Career ladders at the University of Louisville were ready for implementation in early 2008, but the program is currently on hold due to uncertainty with state budget cuts.Janet Spence, Executive Director, Undergraduate Advising Practice, University of Louisville, describes their three-level career ladder which “includes requirements for level of education, advising experience, and completion of the University of Louisville Master Advisor Certification program. In addition, the rank program recognizes and gives credit to advisors serving on and leading university-wide advising committees, research and publishing related to advising, and participation in on-going professional development.” At U of L, each advisor prepares a portfolio for review by the Advisor Rank Committee which makes promotion recommendations through the Associate Provost.
At the College of Liberal Arts and Sciences' Academic Advising Center at the University of Florida, beginning advisors are hired as “Assistant In Advising,” which are non-tenure-accruing, 12-month faculty lines. If they remain for five years and excel at advising, service to the campus community, and professional development (generally through involvement in NACADA), then they can be promoted to “Associate In Advising,” much like faculty. Another five years of excellence in all three areas leads to promotion to “Senior Associate In Advising.” Each promotion comes with a 9% raise in addition to any merit or across-the-board raises. Promotion requires the development of a portfolio demonstrating excellence in all three areas, and the portfolio includes a personal promotion statement, letters from outside UF and inside UF, as well as a Director's letter that ties everything together. The process parallels the teaching faculty’s promotion process, and advisors are judged by the Promotion and Tenure Committee of the College, the Dean, and ultimately the UF-wide Academic Personnel Board under the supervision of the Provost. This career ladder has been in place for roughly a dozen years (the third tier was added about five years ago), and has been very successful in rewarding deserving advisors. It has also encouraged many to stay in advising rather than leave for better pay elsewhere.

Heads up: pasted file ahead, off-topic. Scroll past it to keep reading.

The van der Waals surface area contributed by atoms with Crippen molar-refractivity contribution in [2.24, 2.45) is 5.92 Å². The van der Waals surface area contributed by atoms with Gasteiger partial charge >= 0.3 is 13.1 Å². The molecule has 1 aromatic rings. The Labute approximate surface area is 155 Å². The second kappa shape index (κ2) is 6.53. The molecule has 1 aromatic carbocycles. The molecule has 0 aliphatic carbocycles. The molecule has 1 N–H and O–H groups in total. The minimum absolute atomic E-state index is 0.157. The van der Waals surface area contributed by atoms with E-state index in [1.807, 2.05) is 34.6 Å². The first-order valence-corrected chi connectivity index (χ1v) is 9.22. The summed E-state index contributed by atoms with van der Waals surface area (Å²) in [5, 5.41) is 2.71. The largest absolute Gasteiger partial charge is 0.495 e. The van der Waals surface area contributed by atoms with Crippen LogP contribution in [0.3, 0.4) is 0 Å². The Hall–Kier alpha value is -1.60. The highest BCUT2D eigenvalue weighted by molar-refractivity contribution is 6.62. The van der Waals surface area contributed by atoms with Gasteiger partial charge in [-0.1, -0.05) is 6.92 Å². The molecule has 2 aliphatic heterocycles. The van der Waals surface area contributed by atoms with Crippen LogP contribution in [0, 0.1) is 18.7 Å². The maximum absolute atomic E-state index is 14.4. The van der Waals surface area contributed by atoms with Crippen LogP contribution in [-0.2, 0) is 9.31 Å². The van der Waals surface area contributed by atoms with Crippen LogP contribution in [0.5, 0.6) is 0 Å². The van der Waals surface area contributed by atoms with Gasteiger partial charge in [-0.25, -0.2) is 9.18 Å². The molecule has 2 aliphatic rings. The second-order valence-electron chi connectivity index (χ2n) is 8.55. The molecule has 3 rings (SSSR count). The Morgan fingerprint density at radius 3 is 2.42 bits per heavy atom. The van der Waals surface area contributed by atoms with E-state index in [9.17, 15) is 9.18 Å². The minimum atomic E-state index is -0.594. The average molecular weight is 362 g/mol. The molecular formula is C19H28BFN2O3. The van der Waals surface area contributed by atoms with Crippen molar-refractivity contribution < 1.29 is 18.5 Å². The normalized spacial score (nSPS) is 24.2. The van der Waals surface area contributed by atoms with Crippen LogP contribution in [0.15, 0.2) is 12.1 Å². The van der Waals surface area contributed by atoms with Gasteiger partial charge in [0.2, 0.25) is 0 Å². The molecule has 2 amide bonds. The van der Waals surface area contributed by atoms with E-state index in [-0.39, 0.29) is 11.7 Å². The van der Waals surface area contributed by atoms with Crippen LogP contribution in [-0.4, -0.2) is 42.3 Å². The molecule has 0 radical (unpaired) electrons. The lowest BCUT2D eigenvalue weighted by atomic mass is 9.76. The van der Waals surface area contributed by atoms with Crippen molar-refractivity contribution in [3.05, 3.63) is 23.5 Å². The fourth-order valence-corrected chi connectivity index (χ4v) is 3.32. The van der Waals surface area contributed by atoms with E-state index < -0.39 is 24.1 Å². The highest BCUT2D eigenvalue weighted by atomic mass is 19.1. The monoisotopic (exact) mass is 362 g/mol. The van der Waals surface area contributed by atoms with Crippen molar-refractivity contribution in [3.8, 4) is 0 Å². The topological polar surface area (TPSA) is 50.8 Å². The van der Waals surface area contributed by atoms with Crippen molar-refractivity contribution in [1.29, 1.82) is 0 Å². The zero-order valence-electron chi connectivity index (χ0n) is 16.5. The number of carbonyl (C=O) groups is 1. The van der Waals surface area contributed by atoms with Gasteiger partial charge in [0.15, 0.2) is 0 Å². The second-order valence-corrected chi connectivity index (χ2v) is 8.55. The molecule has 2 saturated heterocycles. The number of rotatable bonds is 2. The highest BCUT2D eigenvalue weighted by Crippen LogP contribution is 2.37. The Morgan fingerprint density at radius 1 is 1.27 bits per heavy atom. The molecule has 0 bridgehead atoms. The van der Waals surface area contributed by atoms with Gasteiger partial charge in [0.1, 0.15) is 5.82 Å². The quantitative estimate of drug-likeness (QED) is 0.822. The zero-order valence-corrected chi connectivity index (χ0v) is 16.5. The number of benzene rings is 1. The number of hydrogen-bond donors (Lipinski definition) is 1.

This article describes a few of the career ladder programs currently in existence. We hope that it spurs the development of a matrix of career ladders that are institutionally appropriate and compatible with the career paths for both faculty and professional academic advisors. In order to accomplish this goal, the Advising Administration Commission and the Professional Development Committee will work together, first, to survey a broad range of institutions to determine the nature of existing career ladders in academic advising. Based upon what is found, the end goal will be to develop model career ladders for each type of educational institution, e.g., large and small 2-year and 4-year public institutions, large and small private colleges and universities, and for faculty and professional academic advisors. The intent is to first document “best practices” in a variety of academic settings and then to refine and modify these to fit a variety of personnel contexts.
If you receive a NACADA sponsored survey on this topic, please take time to thoughtfully complete it. It will make a difference as we proceed into this new, and critical, area for the professional development for academic advisors.
Director of Advising
College of Arts & Sciences
University of Kentucky
Director, Academic Advising Center
College of Liberal Arts & Sciences
University of Florida
Cite this article using APA style as: Iten, C., & Matheny, A. (2008, September). Promoting academic advisors: Using a career ladder to foster professional development at your institution. Academic Advising Today, 31(3). Retrieved from [insert url here]